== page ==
Abstract

Six months of CloudSat and CALIPSO observations have been divided into over 8 million cloud scenes and collocated with ECMWF wind analyses to identify an empirical relationship between cloud overlap and wind shear for use in atmospheric models. For vertically continuous cloudy layers, cloud decorrelates from maximum toward random overlap as the layer separation distance increases, and the authors demonstrate a systematic impact of wind shear on the resulting decorrelation length scale. As expected, cloud decorrelates over smaller distances as wind shear increases. A simple, empirical linear fit parameterization is suggested that is straightforward to add to existing radiation schemes, although it is shown that the parameters are quite sensitive to the processing details of the cloud mask data and also to the fitting method used. The wind shear–overlap dependency is implemented in the radiation scheme of the ECMWF Integrated Forecast System. It has a similar-magnitude impact on the radiative budget as that of switching from a fixed decorrelation length scale to the latitude-dependent length scale presently used in the operational model, altering the zonal-mean, top-of-atmosphere, equator-to-midlatitude gradient of shortwave radiation by approximately 2 W m−2.

1. Introduction

The representation of the vertical overlap of the cloud cover present in each grid cell of climate and numerical weather forecast models is key for their radiative transfer calculations. Some early models adopted one of two contrasting approaches, considering clouds to be either maximally (MAX) overlapped or randomly (RAN) overlapped (Geleyn and Hollingsworth 1979; Morcrette and Fouquart 1986). Physical arguments soon lead to the suggestion to combine these to give the maximum–random (MAX-RAN) overlap scheme (Geleyn and Hollingsworth 1979). This assumes that clouds present in adjacent vertical levels belong to a single coherent cloud system and thus are maximally overlapped, in contrast to clouds separated by clear layers that are randomly correlated.

The issue of cloud overlap assumptions was revisited by Hogan and Illingworth (2000), who used retrieval data from the Chilbolton radar in the United Kingdom. While the data confirmed that clouds separated by clear layers appeared randomly correlated [later corroborated in the analysis of ARM site data by Mace and Benson-Troth (2002)], the analysis revealed that vertically continuous cloudy layers decorrelated in height and that the maximum overlap assumption could thus underestimate cloud fraction in deep cloud systems. Hogan and Illingworth (2000) calculated the exponential decorrelation length scale for continuous clouds to be 2 km. The substitution of the MAX overlap assumption with an exponential decorrelation length scale led Tompkins and Di Giuseppe (2007) to name this approach the EXP-RAN scheme.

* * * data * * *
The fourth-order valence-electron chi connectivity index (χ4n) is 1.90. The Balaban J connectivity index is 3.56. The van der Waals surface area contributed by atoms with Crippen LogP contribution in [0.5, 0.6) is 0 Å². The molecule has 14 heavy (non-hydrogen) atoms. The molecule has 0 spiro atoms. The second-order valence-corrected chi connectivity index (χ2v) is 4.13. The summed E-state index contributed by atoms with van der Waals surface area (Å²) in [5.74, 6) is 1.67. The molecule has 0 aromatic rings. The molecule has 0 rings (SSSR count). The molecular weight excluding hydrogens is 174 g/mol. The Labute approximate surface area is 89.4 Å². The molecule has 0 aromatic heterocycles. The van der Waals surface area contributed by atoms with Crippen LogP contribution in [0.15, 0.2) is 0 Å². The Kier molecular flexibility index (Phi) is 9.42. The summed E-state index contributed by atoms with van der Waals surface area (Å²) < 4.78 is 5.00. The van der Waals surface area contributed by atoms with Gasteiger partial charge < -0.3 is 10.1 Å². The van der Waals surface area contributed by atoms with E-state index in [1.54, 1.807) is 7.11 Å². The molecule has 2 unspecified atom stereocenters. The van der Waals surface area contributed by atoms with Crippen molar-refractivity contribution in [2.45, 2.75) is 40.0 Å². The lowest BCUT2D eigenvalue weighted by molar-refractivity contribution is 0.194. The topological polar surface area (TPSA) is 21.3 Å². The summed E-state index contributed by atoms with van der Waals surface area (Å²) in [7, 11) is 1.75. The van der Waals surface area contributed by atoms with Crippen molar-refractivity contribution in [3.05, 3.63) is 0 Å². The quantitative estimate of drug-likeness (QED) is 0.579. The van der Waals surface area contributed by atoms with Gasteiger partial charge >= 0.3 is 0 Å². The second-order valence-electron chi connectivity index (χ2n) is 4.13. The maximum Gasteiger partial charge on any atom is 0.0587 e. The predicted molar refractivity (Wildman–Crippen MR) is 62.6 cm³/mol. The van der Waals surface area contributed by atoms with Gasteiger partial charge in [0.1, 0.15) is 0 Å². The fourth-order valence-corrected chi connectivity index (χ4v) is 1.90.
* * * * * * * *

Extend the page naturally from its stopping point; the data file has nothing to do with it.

Since the publication of Hogan and Illingworth (2000), a number of other studies using both ground-based observations have confirmed their findings. Willén et al. (2005) found a similar value to Hogan and Illingworth (2000) for a nearby ground station in Holland, while Mace and Benson-Troth (2002) reported a wide range of decorrelation length scales related to location and season, ranging from less than 1 km to greater than 8 km. Naud et al. (2008) also reported the impact of the dynamical situation and the season on the overlap statistics and decorrelation length scales, while confirming the validity of the EXP-RAN approach, and Oreopoulos and Norris (2011) also highlighted differences in cloud overlap between summer and winter seasons.

In addition to ground-based information, the 94-GHz Cloud Profiling Radar (CPR) of CloudSat, which flies in the A-Train constellation of satellites with equatorial crossing times of 0130 and 1330 local time and a return period of 16 days (Stephens et al. 2008), provides global observations of the vertical structure of clouds, particularly when combined with CALIPSO lidar data to improve detection of thin cirrus clouds. Using a different methodology that amalgamated both continuous and noncontinuous cloud layers, Barker (2008) used 2 months of cloud mask data derived from CloudSatCALIPSO satellite measurements and found a decorrelation length scale that varied as a function of latitude, but with a mean global value of 2 km. Cloud overlap was also examined in the CloudSatCALIPSO dataset by Mace et al. (2009), who confirmed the model of EXP-RAN and reported larger decorrelation length scales in the tropics, where vertical velocities are high and wind shear is weaker.